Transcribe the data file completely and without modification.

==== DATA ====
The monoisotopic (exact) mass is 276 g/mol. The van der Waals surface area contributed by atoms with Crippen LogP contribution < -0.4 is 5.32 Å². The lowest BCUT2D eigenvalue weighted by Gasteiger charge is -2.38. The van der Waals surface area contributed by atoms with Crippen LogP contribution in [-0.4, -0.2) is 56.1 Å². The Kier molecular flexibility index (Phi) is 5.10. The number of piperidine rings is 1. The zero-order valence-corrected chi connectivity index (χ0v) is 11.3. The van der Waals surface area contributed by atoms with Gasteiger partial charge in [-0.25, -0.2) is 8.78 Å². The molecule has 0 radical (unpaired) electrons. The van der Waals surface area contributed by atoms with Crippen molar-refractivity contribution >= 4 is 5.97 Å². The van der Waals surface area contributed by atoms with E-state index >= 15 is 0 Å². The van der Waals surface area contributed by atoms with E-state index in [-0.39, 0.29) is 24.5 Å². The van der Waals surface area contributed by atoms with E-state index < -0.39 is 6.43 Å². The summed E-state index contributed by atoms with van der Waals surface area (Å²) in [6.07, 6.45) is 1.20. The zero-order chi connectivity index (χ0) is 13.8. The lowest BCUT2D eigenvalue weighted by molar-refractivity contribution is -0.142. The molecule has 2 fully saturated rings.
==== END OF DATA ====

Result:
The monoisotopic (exact) mass is 276 g/mol. The van der Waals surface area contributed by atoms with Crippen LogP contribution < -0.4 is 5.32 Å². The lowest BCUT2D eigenvalue weighted by Gasteiger charge is -2.38. The van der Waals surface area contributed by atoms with Crippen LogP contribution in [-0.4, -0.2) is 56.1 Å². The Kier molecular flexibility index (Phi) is 5.10. The number of piperidine rings is 1. The zero-order valence-corrected chi connectivity index (χ0v) is 11.3. The van der Waals surface area contributed by atoms with Gasteiger partial charge in [-0.25, -0.2) is 8.78 Å². The molecule has 0 radical (unpaired) electrons. The van der Waals surface area contributed by atoms with Crippen molar-refractivity contribution >= 4 is 5.97 Å². The van der Waals surface area contributed by atoms with E-state index >= 15 is 0 Å². The van der Waals surface area contributed by atoms with E-state index in [-0.39, 0.29) is 24.5 Å². The van der Waals surface area contributed by atoms with E-state index < -0.39 is 6.43 Å². The summed E-state index contributed by atoms with van der Waals surface area (Å²) in [6.07, 6.45) is 1.20. The zero-order chi connectivity index (χ0) is 13.8. The lowest BCUT2D eigenvalue weighted by molar-refractivity contribution is -0.142. The molecule has 2 fully saturated rings.